Dr Sydney Andrew's legacy to support neglected science

19 March 2012

Dr Sydney Andrew, a brilliant industrial chemical engineer who exemplified the SCI mission of encouraging the application of chemical and related sciences for public benefit, died in November 2011.

A life member of SCI, at the 1989 AGM, Dr Andrew was awarded the Society's Medal and gave a lecture on 'Neglected Science: a view from industry'. As a result, he has bequeathed a substantial share of his estate (estimated value of over £1m) to SCI for the founding of the Andrew Medal Lecture to be presented every third year on the theme of neglected science. These are areas of science which, though of importance in agriculture and the chemical industry, receive scant attention from academic research, and for academic research into Neglected Science.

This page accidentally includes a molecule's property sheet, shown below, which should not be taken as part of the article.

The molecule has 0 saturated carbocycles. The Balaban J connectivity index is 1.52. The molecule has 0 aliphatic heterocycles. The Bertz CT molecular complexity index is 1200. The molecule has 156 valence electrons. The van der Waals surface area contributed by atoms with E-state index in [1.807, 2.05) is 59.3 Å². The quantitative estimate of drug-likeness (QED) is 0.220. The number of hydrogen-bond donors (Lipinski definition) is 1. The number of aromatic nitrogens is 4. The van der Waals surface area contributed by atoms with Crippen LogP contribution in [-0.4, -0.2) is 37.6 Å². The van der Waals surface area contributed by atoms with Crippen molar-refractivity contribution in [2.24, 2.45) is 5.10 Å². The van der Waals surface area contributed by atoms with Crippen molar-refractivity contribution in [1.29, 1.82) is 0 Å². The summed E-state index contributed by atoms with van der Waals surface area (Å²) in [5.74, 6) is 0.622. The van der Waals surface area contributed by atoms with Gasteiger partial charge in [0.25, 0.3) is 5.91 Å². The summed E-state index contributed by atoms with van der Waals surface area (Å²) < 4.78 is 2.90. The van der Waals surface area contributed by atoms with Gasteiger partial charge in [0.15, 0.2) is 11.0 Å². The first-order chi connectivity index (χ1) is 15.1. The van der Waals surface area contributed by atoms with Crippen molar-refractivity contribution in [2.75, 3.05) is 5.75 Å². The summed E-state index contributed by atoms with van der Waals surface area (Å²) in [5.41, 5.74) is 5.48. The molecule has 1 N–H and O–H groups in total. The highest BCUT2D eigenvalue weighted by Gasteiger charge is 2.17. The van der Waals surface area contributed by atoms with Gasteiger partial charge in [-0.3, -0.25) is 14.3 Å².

After studying mechanical engineering at Newcastle University, Dr Andrew read chemical engineering at Cambridge, before embarking upon a successful career at ICI. In 1967, he was appointed industrial professor in chemical engineering at Leeds University where he was later made an Honorary Doctor of Science. Concurrently, he ran the ICI Billingham Catalysis Group. Elected to the Royal Society in 1976, he became a Senior Research Associate of ICI.

He became a Foundation Fellow of the RAE and chaired the IChemE Research Committee for many years. His work for ICI contributed to modelling the effect of fertilisers on root growth and the design of novel steam reformers and ammonia converters. SCI is very grateful for this generous legacy and encourages other members interested in contributing in this way to contact us.

Biographical data in this article is based on an obituary by Peter Davidson published in tce, published by IChemE, February 2012.

Joanne Lyall Executive Director, SCI, 2010-13

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